If you had stopped by our test kitchen yesterday, you would have happened upon Max and Eli Sussman, cooking like mad, all burners going, ingredients piled on every available surface. The chefs and authors of Classic Recipes for Modern People were here to prepare an early Passover feast, cohosted by their parents—a meal to forever be known as the best seder ever.
For many of us, the meal was also our first seder ever, so Max & Eli’s father Marc and mother Lynn were there to guide us through their family’s rituals and traditions. “We do weird things with our food,” Marc Sussman joked. Whatever they did, it was delicious. Check out the highlights—and all that crazy-delicious food—below.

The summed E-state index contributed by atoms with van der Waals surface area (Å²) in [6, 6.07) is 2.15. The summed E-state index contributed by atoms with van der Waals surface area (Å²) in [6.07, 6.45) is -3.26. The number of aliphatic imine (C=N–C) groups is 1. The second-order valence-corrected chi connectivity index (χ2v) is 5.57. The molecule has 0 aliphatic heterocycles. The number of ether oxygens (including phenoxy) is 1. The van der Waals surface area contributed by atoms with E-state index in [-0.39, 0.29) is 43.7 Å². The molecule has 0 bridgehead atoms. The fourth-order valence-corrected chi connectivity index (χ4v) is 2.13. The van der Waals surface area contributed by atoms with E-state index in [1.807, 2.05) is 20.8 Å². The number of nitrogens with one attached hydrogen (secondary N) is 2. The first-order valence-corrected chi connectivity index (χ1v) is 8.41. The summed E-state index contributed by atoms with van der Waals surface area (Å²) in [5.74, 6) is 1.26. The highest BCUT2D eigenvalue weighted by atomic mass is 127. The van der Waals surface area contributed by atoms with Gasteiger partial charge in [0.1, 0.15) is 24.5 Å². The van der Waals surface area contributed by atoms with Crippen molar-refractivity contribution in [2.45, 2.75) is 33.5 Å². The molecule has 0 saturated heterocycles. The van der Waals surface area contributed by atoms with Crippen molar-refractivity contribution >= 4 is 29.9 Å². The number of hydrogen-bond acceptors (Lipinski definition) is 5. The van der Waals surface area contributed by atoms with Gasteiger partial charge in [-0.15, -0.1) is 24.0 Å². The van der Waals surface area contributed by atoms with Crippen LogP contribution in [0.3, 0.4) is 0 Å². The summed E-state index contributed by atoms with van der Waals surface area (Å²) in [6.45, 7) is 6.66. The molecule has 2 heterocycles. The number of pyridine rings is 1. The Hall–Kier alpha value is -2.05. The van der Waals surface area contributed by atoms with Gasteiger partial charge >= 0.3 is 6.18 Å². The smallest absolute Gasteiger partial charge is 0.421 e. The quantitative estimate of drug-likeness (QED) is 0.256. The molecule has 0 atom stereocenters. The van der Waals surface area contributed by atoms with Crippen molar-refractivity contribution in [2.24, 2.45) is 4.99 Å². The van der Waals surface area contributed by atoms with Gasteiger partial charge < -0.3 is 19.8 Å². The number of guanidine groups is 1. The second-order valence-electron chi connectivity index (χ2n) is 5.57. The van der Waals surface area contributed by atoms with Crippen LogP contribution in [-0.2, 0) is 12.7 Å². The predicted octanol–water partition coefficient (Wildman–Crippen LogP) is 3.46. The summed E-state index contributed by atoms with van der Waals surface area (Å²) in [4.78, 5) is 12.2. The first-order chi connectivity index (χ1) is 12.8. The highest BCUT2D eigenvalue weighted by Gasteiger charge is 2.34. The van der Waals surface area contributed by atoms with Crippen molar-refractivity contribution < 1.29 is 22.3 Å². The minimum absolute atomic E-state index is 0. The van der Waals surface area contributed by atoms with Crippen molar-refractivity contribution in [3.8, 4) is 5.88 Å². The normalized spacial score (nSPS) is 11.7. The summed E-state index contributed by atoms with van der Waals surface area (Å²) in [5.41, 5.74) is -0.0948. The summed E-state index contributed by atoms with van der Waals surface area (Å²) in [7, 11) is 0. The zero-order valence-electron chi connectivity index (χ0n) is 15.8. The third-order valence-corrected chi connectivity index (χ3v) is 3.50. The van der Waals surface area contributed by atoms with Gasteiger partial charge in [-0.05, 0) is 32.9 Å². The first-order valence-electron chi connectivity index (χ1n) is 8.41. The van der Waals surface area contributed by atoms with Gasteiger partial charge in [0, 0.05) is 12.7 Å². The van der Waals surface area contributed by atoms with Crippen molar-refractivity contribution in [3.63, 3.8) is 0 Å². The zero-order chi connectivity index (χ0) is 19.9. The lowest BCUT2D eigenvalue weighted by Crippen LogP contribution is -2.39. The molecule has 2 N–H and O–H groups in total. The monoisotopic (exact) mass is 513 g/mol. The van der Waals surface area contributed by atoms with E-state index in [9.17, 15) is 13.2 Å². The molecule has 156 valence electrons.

Max and Eli arrived early in the morning to start prepping for the feast—which of course included matzo ball soup. Here, Max forms the dumplings for their version of the soup, which included braised oxtail. Michelle Heimerman Eli stirring the same lamb stew that his dad makes every Passover, full of chickpeas, greens, apricots, and dates. (No word on whether his dad also wears a Fresh Prince of Bel Air–inspired hat while doing it.) Matthew Taylor-Gross The secret to great Instagrams? Having Williams-Sonoma style your table certainly doesn’t hurt. Michelle Heimerman The prettiest gefilte fish you’ve ever seen: Max & Eli’s gefilte fish terrine, which was passed around before the meal began. Michelle Heimerman Max Sussman plating crispy artichokes with miso aioli, a dish from their cookbook inspired by their mom’s intense love of artichokes. Michelle Heimerman No one is safe from @sachsmo: Editor in chief Adam Sachs makes Max pose for an Instagram. Michelle Heimerman The second dish of the night: A slightly bitter, slightly sweet, entirely addictive carrot and pistachio salad. Michelle Heimerman The brothers hard at work. Michelle Heimerman Every year, Marc designates a theme for his seder. Last year’s theme revolved around the question, “Who would you invite to your seder?” Our answer to that one, obviously, is the Sussman family. (Same time next year, guys?) Michelle Heimerman As the youngest child, Eli was always tasked with reading the four questions, an important part of the Passover seder. This seder was no different; Marc put him to work before the food was served. “The classic joke goes, there aren’t four questions, there are five,” said Marc. “And the fifth one is, ‘when do we eat?'” Michelle Heimerman Like father, like son: similar maror-tasting faces; similar taste in stylish headwear. Michelle Heimerman Max plating salmon with chermoula and sautéed vegetables, a recipe based on their mom’s oven-broiled salmon. Overheard at the table: “I want to put that chermoula on everything. Cereal included.” Michelle Heimerman Gorgeous seder table, gorgeous guests. Michelle Heimerman “At this point in the dinner, Uncle Al has long since fallen asleep,” Marc says, which means it’s time for a fourth glass of wine and mom’s macaroons. Michelle Heimerman After macaroons, the second dessert: Vanilla almond mousse with chocolate pecan matzo. “Just…a lot of wow,” said our copy chief upon tasting it. Michelle Heimerman The whole seder crew: Marc Sussman, Amy Marr from Weldon-Owen, Eli Sussman, editor-in-chief Adam Sachs, Max Sussman, and SAVEUR’s Stefanie McNamara. Michelle Heimerman